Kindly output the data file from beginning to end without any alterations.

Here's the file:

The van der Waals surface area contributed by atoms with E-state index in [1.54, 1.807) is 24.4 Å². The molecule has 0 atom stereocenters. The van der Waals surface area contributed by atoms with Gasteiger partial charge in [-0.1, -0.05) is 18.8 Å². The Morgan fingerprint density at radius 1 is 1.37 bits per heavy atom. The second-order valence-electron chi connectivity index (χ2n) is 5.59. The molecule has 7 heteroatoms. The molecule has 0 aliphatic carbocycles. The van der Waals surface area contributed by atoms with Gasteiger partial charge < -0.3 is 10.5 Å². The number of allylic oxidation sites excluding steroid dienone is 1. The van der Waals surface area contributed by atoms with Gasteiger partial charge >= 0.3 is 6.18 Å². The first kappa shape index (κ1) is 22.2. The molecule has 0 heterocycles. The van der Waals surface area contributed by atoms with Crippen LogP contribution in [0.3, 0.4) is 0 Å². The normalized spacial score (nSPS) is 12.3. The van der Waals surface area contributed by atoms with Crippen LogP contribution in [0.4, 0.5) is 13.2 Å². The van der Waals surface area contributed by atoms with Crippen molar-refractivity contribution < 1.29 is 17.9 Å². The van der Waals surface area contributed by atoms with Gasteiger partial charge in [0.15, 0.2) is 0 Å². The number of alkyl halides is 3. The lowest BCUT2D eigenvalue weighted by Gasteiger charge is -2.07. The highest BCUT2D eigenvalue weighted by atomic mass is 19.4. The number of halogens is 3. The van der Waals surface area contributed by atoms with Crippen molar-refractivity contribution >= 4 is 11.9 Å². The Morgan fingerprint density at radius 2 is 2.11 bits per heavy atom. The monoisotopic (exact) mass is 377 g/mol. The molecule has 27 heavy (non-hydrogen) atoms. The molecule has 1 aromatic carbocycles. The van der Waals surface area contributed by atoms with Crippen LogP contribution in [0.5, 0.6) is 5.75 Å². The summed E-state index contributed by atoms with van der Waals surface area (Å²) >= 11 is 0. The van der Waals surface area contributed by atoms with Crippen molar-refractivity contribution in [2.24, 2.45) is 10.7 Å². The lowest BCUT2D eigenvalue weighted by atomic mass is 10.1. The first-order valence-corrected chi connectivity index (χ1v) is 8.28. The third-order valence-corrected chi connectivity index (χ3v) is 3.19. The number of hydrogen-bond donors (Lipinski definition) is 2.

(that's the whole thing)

The van der Waals surface area contributed by atoms with E-state index in [1.54, 1.807) is 24.4 Å². The molecule has 0 atom stereocenters. The van der Waals surface area contributed by atoms with Gasteiger partial charge in [-0.1, -0.05) is 18.8 Å². The Morgan fingerprint density at radius 1 is 1.37 bits per heavy atom. The second-order valence-electron chi connectivity index (χ2n) is 5.59. The molecule has 7 heteroatoms. The molecule has 0 aliphatic carbocycles. The van der Waals surface area contributed by atoms with Gasteiger partial charge < -0.3 is 10.5 Å². The number of allylic oxidation sites excluding steroid dienone is 1. The van der Waals surface area contributed by atoms with Gasteiger partial charge >= 0.3 is 6.18 Å². The first kappa shape index (κ1) is 22.2. The molecule has 0 heterocycles. The van der Waals surface area contributed by atoms with Crippen LogP contribution in [0.3, 0.4) is 0 Å². The normalized spacial score (nSPS) is 12.3. The van der Waals surface area contributed by atoms with Crippen LogP contribution in [0.4, 0.5) is 13.2 Å². The van der Waals surface area contributed by atoms with Crippen molar-refractivity contribution < 1.29 is 17.9 Å². The van der Waals surface area contributed by atoms with Gasteiger partial charge in [0.15, 0.2) is 0 Å². The number of alkyl halides is 3. The lowest BCUT2D eigenvalue weighted by Gasteiger charge is -2.07. The highest BCUT2D eigenvalue weighted by atomic mass is 19.4. The number of halogens is 3. The van der Waals surface area contributed by atoms with Crippen molar-refractivity contribution >= 4 is 11.9 Å². The Morgan fingerprint density at radius 2 is 2.11 bits per heavy atom. The monoisotopic (exact) mass is 377 g/mol. The molecule has 27 heavy (non-hydrogen) atoms. The molecule has 1 aromatic carbocycles. The van der Waals surface area contributed by atoms with Crippen LogP contribution in [0.5, 0.6) is 5.75 Å². The summed E-state index contributed by atoms with van der Waals surface area (Å²) >= 11 is 0. The van der Waals surface area contributed by atoms with Crippen molar-refractivity contribution in [2.24, 2.45) is 10.7 Å². The lowest BCUT2D eigenvalue weighted by atomic mass is 10.1. The first-order valence-corrected chi connectivity index (χ1v) is 8.28. The third-order valence-corrected chi connectivity index (χ3v) is 3.19. The number of hydrogen-bond donors (Lipinski definition) is 2.